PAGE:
good for business, bad for mother earth

at a meeting of red lake chippewa indians and allies at the sacred fire on tuesday, the community came to consensus that since enbridge had failed to stop the flow of petroleum through the pipelines under red lake land, an escalation in tactics was needed. typically, if there are vehicles, camp fires or other manifestations of an occupation three feet above a pipeline, the oil company has an obligation to cease operating the pipelines in the interest of safety.

however, in this instance, enbridge doesn’t seem to care about mortality. in any case, support from red lake tribal members has helped this encampment continue. in nine days, we have managed to keep the camp safe and operational. there is a kitchen complete with a wood stove, a fish house that can comfortably house five, a tepee, a few tents, a constant presence of people and yes, even two compost toilets.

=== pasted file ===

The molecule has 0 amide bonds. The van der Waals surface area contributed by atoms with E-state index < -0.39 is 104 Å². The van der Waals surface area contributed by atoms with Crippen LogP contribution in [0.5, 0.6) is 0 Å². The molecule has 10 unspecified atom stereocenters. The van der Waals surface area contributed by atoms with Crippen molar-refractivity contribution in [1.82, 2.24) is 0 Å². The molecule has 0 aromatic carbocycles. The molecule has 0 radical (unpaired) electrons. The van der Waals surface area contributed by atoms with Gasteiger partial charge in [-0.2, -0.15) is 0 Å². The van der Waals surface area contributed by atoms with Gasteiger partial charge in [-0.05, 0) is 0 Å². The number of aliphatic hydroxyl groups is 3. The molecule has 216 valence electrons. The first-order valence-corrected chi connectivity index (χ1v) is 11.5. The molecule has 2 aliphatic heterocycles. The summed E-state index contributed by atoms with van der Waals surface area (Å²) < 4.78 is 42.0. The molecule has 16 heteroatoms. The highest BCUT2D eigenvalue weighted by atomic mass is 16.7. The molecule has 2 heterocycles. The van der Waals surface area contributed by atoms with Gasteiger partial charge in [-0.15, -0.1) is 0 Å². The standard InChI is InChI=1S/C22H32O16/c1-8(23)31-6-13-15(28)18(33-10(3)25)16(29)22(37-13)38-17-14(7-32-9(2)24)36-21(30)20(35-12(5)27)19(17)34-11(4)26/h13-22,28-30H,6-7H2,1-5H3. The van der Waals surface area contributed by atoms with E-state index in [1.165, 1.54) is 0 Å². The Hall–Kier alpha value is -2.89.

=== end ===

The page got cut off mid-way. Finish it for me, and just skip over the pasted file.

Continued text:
just yesterday, a man walked on to this sovereign nation land, without stopping to ask for permission from the red lake indians present, and when confronted by a tribal member, he responded, “i am here to check on the pipelines.” at that point he was asked to leave, but as he left, the on site activist-journalists followed him. his truck was flanked by a police-type sedan with two occupants.

there is talk of using this piece of land to build a teach-in center for children. that kind of a structure would certainly merit a shut down of the four pipelines. and what if it doesn’t? well, we’ll just have to wait and see now won’t we

media :
hobo media

other media :
front line bulletin

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